What is the normal demand for a product, and what’s atypical?
How can we size stocks according to demand variability and account for spikes in demand?
These issues do not date back to the advent of DDMRP. However, DDMRP gives them a new framework by integrating the notion of “qualified demand” into the net flow equation that triggers a replenishment order.
The consideration of this “qualified demand” clearly differentiates a DDMRP buffer from a conventional control point or a kanban, which typically only reacts to actual consumption.
Bringing Demand Spikes into the Flow
There are three components of “qualified demand.”
- Requirements for today
- Demand spikes in the future
By integrating peaks of future demand—demands that could eventually disappear or change—the flow equation incorporates a reasoned risk. Of course, failing to anticipate these demands could also put us at risk, so it is important to take them into account.
This spike detection mechanism is often the subject of many questions when DDMRP models are designed. What is the detection threshold to be used? What is the detection horizon? What is the relationship between the size of the red zone and spike detection? What is the visibility horizon available on firm requirements?
In our experience, it is necessary to carry out some experiments to find the right setting. Simulations based on demand history allow us to ask good questions, and critical analysis of demand spikes during model tuning allows us to adjust the firing.
Planning For Demand Variability
The first question to ask ourselves is: what is the “normal” demand that I should be able to meet with a short lead time from available stock?
Let’s take the example of the article presenting the below demand history :
It is clear that there are spikes in demand, happening about once a month.
When we exclude these spikes, the demand is as follows:
The question is: should my DDMRP buffer be designed to meet the entire demand, including spikes, or just this “base” demand?
The difference between the two options represents for this single item a stock investment of 10k€.
The answer will depend on our knowledge of the business context.
Do these peaks, when orders are received, need to be shipped immediately, or do we receive these orders in advance? If we know about them on a given horizon, we could react to them using spike detection. If not, we have no choice but to take them into account to size the red zone. In the first case, we should take these peaks into account for the calculation of the ADU. In the second case, it is better to exclude them.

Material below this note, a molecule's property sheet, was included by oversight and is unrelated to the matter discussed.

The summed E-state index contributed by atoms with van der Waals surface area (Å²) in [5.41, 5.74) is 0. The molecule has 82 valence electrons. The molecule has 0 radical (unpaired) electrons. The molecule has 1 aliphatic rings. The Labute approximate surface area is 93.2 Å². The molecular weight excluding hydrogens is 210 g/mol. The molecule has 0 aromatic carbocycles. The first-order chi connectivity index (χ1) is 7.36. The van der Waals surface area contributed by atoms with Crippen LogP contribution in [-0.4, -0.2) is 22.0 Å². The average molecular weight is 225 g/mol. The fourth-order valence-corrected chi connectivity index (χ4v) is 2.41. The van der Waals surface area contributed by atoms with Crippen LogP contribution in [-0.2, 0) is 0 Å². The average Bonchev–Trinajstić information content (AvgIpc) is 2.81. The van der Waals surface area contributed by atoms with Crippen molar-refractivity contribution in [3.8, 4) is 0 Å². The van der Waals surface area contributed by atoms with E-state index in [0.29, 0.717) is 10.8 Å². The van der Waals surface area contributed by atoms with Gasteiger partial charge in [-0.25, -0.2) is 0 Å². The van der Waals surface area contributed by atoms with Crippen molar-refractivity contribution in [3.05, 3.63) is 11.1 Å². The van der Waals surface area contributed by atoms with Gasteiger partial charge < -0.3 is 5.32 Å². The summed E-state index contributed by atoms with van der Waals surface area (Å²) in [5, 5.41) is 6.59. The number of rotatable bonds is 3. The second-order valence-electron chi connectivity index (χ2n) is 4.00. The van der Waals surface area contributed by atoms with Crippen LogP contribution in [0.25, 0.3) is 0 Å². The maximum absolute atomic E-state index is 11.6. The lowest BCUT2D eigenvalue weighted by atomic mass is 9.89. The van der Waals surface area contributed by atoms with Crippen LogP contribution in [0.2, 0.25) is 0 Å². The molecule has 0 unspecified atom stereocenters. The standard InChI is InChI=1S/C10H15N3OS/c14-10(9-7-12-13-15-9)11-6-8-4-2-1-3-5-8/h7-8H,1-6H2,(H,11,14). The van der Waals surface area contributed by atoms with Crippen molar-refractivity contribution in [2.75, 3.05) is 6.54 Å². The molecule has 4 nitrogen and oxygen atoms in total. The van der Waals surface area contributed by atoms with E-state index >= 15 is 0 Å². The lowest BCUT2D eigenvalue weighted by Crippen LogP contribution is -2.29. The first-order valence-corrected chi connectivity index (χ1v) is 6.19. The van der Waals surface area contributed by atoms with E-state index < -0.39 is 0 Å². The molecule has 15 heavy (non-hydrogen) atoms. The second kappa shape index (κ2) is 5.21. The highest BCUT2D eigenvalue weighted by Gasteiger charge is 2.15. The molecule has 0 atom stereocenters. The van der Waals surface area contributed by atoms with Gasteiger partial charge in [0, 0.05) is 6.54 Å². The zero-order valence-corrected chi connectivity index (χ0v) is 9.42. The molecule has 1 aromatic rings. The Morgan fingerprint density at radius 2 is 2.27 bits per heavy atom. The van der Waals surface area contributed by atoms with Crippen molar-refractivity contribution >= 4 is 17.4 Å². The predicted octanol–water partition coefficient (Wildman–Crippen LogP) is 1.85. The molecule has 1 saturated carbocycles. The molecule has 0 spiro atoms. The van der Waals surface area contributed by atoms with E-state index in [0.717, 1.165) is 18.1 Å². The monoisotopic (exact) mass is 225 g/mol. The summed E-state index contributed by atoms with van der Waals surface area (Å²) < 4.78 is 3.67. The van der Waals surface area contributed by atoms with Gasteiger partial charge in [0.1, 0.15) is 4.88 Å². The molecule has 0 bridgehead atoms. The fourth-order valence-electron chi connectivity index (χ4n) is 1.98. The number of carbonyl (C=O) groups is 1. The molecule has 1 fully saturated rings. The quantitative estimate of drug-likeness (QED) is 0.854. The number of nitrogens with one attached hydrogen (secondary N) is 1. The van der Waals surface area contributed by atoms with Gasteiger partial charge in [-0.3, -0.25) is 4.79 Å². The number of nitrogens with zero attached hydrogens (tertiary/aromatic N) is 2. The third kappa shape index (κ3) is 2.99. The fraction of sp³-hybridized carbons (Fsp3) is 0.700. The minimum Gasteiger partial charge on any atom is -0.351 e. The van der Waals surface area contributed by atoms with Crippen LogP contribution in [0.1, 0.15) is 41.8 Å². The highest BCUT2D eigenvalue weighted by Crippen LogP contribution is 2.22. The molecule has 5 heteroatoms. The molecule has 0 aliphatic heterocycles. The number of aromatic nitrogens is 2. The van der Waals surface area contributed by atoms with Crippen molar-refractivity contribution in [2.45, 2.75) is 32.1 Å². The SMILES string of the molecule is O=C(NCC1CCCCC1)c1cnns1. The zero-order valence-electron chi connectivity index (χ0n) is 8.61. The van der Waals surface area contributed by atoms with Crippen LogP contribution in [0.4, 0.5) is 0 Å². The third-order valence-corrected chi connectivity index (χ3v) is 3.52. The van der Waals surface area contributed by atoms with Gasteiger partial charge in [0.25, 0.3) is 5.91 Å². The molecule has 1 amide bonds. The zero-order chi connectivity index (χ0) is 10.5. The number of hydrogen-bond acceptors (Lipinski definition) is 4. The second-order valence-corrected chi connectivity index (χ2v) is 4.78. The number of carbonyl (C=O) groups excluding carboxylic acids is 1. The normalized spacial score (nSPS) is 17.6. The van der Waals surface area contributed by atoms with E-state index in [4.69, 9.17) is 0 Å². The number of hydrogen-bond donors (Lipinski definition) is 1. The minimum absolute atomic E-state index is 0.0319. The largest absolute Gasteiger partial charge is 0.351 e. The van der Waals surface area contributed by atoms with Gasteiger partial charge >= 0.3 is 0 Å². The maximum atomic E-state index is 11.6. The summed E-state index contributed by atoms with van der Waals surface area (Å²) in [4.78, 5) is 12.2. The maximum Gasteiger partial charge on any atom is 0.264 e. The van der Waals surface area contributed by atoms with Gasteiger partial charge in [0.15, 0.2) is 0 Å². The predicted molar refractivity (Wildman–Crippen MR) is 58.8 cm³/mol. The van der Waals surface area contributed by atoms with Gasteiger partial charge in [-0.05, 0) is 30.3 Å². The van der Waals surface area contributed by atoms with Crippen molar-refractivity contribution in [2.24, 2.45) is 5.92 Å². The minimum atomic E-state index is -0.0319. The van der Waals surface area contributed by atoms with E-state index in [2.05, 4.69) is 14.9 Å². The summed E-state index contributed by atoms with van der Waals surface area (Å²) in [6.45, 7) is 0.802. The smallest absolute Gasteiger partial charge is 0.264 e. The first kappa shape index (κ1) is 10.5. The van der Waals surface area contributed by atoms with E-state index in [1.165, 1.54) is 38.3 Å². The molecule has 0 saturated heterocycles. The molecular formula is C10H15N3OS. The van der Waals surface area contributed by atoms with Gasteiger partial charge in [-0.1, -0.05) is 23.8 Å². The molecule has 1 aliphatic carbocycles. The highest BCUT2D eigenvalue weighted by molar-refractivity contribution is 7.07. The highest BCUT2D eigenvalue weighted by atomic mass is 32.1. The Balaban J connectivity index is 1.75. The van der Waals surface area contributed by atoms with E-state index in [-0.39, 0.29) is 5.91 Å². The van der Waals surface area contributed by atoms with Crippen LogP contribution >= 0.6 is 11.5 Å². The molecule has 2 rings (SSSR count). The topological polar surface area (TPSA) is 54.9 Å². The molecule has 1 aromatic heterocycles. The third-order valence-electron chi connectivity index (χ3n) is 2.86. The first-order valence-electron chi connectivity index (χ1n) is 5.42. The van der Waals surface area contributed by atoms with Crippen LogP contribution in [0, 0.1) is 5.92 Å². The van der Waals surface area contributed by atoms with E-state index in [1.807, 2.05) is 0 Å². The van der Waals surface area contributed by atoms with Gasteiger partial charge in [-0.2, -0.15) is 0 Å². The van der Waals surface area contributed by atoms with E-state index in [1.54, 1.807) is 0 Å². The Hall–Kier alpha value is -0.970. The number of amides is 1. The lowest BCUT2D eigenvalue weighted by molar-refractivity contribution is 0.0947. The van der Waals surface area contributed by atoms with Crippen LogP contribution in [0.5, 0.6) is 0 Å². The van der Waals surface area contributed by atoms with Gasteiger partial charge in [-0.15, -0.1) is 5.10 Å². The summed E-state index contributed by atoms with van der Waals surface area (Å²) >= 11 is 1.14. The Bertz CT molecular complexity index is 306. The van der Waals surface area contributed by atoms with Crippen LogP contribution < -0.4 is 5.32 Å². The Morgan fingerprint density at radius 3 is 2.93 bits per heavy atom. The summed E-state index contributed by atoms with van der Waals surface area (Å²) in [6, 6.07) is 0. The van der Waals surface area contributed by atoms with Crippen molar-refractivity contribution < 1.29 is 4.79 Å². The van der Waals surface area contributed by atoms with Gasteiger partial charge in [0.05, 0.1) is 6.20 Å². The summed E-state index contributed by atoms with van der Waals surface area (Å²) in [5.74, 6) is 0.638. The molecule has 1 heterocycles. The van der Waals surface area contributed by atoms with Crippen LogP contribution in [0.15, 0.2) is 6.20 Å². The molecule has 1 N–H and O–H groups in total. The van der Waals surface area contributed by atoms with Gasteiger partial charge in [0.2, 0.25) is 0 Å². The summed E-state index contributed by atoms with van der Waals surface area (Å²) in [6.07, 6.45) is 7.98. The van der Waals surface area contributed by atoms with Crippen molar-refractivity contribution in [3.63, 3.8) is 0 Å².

For this example, after analysis, it turned out that the spikes on this item were caused by a downstream distribution center within the company, which had set up a monthly replenishment from the hub whose demand history we see. The solution was to switch to a weekly replenishment in VMI mode, greatly reducing the variability of demand and therefore the inventory requirements on the hub. Beware about self-induced variability!
The data analysis algorithms help us to detect these situations, but it is the knowledge of the teams that will allow us to define the right design of the model. In other words: you will need to adjust over time.
Calibrating Spike Detection
In the case below, we will privilege a setting whose spike detection is around 200, which will lead us to detect 4 peaks over a period of 2 years.
Here are some tips to help you in calibrating spike detection:
- When we detect a spike, we react “to order” to that event, and thus transmit the variability of the demand to our supplier/production. So the more spikes we detect, the more variability and stress we convey upstream.
- Conversely, the more we cover demand variability with the red zone, the more we calm the game down… but we increase the inventory investment.
- Make sure that “normal” demand is covered by the red zone on your strategic items. For example, demand on a component that is triggered by parent items manufacturing orders is driven by the lot sizes of those parent materials. The red zone should cover these requirements without spike detection.
- Make sure, on a daily basis, that spikes in demand are analyzed by planners. A spike indicates an atypical demand. An atypical demand should induce a decision: should I negotiate a delivery schedule with my customer, should I ship out my inventory at the risk of jeopardizing other demands, should I ask my supplier for an effort?
- Identify the frequency of spikes per item, and review the items with frequent spikes in your DDS&OP routines.
- On long lead times, shorten the peak detection horizon; on short lead times, lengthen it (including beyond the decoupled lead time, especially if your capacity is constrained).
- The convention, which works in many cases, is to detect sikes at 50% of the red zone. This threshold can often be increased to make the model less nervous.
The correct setting of spike detection requires a little experimentation and should be part of continuous improvement efforts. This process will give you a better understanding of your daily demand, and therefore opportunities to reduce the variability of your demand.